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Goods including medicines placed on the market in the EU or the UK before the end of the Brexit transition period (December 31) may continue to circulate between the two markets from January 1, the MHRA has said in an update on Wednesday (October 21).

According to the Article 41 of the EU Withdrawal Agreement, a medicine can be ‘placed on the market’ if it is available for sale or supply with a written or verbal agreement or offer of an agreement to transfer ownership of the medicine to another legal entity.

This includes medicines moving from Britain to Northern Ireland, the Medicines and Healthcare products Regulatory Agency (MHRA) noted.

Placing a manufacturing order for completion after 11pm on December 31 is insufficient to qualify for continued circulation, the agency said.

Instead, the medicine must have been manufactured, certified by a Qualified Person an made available for sale or supply in the manufacturer or wholesaler’s stock management system.

In addition, one of the following requirements must be met before 11pm on 31 Dec 2020:

  • the medicine must have transferred ownership by sale or supply to another legal entity
  • an offer to either purchase or take ownership of the medicine must have been made to the manufacturer or wholesaler by another legal entity (in this case the actual transfer of ownership may take place after 11pm on December 31)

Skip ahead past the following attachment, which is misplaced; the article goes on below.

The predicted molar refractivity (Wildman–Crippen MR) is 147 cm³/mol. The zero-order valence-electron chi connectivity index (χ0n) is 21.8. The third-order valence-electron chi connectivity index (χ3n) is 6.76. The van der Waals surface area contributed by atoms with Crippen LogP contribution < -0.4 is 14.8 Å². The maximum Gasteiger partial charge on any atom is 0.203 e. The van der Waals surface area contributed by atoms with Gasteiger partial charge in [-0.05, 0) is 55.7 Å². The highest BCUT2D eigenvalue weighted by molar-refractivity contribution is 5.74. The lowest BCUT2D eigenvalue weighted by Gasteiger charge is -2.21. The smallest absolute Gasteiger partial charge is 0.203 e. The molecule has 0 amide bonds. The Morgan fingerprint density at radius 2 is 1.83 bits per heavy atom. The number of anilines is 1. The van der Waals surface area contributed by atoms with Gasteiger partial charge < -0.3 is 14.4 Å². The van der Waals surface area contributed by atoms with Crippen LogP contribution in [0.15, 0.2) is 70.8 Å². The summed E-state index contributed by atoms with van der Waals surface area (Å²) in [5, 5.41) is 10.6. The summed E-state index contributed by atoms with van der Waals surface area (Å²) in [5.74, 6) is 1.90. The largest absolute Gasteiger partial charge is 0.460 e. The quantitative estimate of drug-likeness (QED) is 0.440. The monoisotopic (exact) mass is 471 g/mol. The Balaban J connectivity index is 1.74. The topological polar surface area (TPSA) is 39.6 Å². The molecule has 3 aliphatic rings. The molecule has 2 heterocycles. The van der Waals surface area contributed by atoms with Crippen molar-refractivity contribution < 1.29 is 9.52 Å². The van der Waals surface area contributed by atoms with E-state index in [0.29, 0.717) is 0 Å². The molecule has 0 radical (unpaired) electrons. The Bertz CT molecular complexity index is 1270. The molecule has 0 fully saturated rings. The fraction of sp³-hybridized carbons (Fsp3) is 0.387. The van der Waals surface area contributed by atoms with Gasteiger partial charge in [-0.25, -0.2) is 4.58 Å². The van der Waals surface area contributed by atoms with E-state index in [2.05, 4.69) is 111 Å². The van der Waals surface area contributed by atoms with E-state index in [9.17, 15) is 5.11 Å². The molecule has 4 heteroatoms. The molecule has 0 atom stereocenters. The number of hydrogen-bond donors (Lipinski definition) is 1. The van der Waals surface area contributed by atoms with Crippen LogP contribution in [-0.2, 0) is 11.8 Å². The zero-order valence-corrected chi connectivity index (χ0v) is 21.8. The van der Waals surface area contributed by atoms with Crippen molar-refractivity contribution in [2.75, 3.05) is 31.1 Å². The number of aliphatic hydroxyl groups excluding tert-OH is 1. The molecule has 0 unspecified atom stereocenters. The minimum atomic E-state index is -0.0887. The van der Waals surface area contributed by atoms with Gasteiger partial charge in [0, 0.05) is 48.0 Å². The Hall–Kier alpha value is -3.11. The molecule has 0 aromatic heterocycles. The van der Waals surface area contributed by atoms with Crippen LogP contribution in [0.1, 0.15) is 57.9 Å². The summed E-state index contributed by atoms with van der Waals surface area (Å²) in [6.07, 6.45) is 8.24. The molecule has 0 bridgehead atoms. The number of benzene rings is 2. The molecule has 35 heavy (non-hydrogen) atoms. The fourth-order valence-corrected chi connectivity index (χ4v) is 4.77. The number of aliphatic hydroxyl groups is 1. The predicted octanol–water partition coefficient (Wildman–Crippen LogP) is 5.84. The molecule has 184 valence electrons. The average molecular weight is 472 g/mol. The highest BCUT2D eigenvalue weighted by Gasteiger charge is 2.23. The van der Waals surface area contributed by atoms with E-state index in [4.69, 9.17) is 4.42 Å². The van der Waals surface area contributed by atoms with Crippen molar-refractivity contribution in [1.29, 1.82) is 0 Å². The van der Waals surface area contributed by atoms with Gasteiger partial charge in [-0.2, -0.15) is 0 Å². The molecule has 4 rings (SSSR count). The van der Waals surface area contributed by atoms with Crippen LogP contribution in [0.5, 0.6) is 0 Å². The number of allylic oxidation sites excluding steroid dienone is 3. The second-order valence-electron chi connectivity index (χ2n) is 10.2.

This may include transfer of stock for sale or supply to different legal entities in the same company group.

“A medicine is placed on the market to move through the supply chain. Therefore, a medicine already in the supply chain before December 31, such as one stored by a wholesaler in the UK or the EU who has been sold or supplied the medicine (thus transferring ownership), can continue to be sold under Article 41 without further regulatory checks,” MHRA has added.

The wholesale dealer or manufacturer in Britain will be responsible for confirming that the person to be supplied in Northern Ireland is authorised to receive the product. They must ensure this prior to agreeing to supply the products to the region.

MHRA further said checks should be performed to confirm that a medicine has met the ’placed on the market’ criteria. To do this a manufacturer or wholesaler in Britain may either:

  • confirm that each batch of medicine has met all of the relevant criteria for being placed on market
  • confirm that ownership of the medicine has transferred between two UK or EU legal entities before 11pm on 31 December 2020.

Acceptable evidence of this confirmation will include a written statement from the manufacturer or a wholesaler who has sold or supplied the batch or reference to company internal systems that shows that the batch has been released for sale and transfer of ownership has occurred.

To enable this supply chain verification, manufacturers are encouraged to ensure that the date of placing on the market is visible to the supply chain.

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